Recent Articles | About Authors | About the Syndicate | Archives
To receive a plain text copy of this article by email, see info at the bottom of this page.
Copyright: ©2009 Rusty Wright
FORGIVING BERNIE MADOFF?
By: Rusty Wright
Could you forgive Bernie Madoff?
I mean, if you were one of his victims?
Could you forgive a swindler who cheated you out of your life savings, your kid’s education fund, or maybe your charity’s assets? Whose “special deal” was really the con from hell?
Elie Wiesel understandably says “No.” The famed Holocaust survivor and Nobel Peace Prize laureate lost most of his foundation’s $15.2 million plus millions in personal investments. "We gave him everything,” noted Wiesel, “we thought he was God, we trusted everything in his hands."
NYU law professor Stephen Gillers finds Madoff’s personal betrayal especially outrageous: “Madoff was willing to ruin people he knew well and charities on which thousands relied. He was willing to reduce retirees to penury and deny children tuition savings. He knew all that would happen when the music stopped.”
“He shattered what holds society together more than do laws, or rules or contracts,” continues Gillers. “He shattered trust and for that he should never be forgiven.”
After pleading guilty to operating a multibillion-dollar Ponzi scheme, he’ll likely finish his days in prison. “I cannot adequately express how sorry I am for what I have done,” Madoff explained in court. “I am so deeply sorry and ashamed.”
“Scripted…rehearsed” opined some observers.
Could I forgive Madoff, were I his victim? Of course, he should be imprisoned and the law satisfied. But could I forgive him personally and not go to my grave hating him? If Madoff’s treachery had forced me to alter my life plans, possibly facing poverty, the daily reminders would be tough to bear. But bitterness can corrode internally—as an old adage goes, like swallowing poison to kill your enemy.
One victim in her 60s now says she’s “looking forward to retiring at 95.”
Even Madoff attorney Ira Lee Sorkin has been venomously targeted. Said one angry message, “As one Jew to another, I deeply regret that the Sorkin family did not perish in the Nazi death camps.”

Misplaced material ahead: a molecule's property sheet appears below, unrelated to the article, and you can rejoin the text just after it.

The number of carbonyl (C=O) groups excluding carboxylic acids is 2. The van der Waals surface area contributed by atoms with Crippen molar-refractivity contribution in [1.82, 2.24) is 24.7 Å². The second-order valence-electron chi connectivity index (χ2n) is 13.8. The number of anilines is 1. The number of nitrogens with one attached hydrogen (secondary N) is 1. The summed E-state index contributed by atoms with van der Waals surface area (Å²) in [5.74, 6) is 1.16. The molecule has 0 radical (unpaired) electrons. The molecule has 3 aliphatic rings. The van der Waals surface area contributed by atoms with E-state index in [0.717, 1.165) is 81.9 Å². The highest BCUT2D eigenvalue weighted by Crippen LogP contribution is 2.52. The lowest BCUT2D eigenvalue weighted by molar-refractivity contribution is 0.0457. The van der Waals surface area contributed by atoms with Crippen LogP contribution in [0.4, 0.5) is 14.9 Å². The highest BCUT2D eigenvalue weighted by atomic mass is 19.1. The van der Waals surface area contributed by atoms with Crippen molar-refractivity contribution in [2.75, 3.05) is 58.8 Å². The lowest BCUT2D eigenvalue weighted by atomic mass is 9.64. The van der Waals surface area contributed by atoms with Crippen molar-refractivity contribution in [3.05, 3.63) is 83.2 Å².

That Madoff traded on his Jewish connections is well known. What might his Jewish forbears say about forgiveness? Millennia ago, the Jewish prophet Isaiah wrote, “Let the wicked change their ways and … turn to the Lord…for he will forgive generously.”
But “forgiving generously” can be difficult for mere mortals. Isaiah continued: “‘Just as the heavens are higher than the earth, so my ways are higher than your ways’…says the Lord.”
Corrie ten Boom realized her own forgiveness deficiencies the hard way. She and her Dutch family hid Jews from Nazis during World War II. For this she endured Ravensbruck, a concentration camp.
In 1947, she told a German audience that God forgives. “When we confess our sins,” she explained, “God casts them into the deepest ocean, gone forever.” After her presentation, she recognized a man approaching her, a guard from Ravensbruck, before whom she had had to walk naked. Excruciating memories flooded back.
The man told of his past cruelty and subsequent faith in God. Extending his hand, he asked, “Will you forgive me?”
Corrie stood there, anger welling inside, unable to forgive. Then she remembered Jesus, who prayed of his executioners, “Father, forgive them, for they don’t know what they are doing.”
She silently asked God to help her forgive her captor. Her anger softened; she warmly forgave him and told him. She later reflected, “When [God] tells us to love our enemies, He gives, along with the command, the love itself.”
Forgiving a scoundrel like Bernie Madoff can be tough, requiring special strength. Maybe that’s why British poet Alexander Pope famously wrote, “To err is human, to forgive divine.”
Rusty Wright is an author and lecturer who has spoken on six continents. He holds Bachelor of Science (psychology) and Master of Theology degrees from Duke and Oxford universities, respectively.
"Real Answers™" furnished courtesy of The Amy Foundation Internet Syndicate. To contact the author or The Amy Foundation, write or E-mail to: P. O. Box 16091, Lansing, MI 48901-6091; email@example.com
Request this article:
To instantly receive a plain text copy of this article by email, enter your publication title, city and state, and email address, then retype the article number (shown in bold below). Then click the "Send It" button once.
Fields marked (*) are required
back to top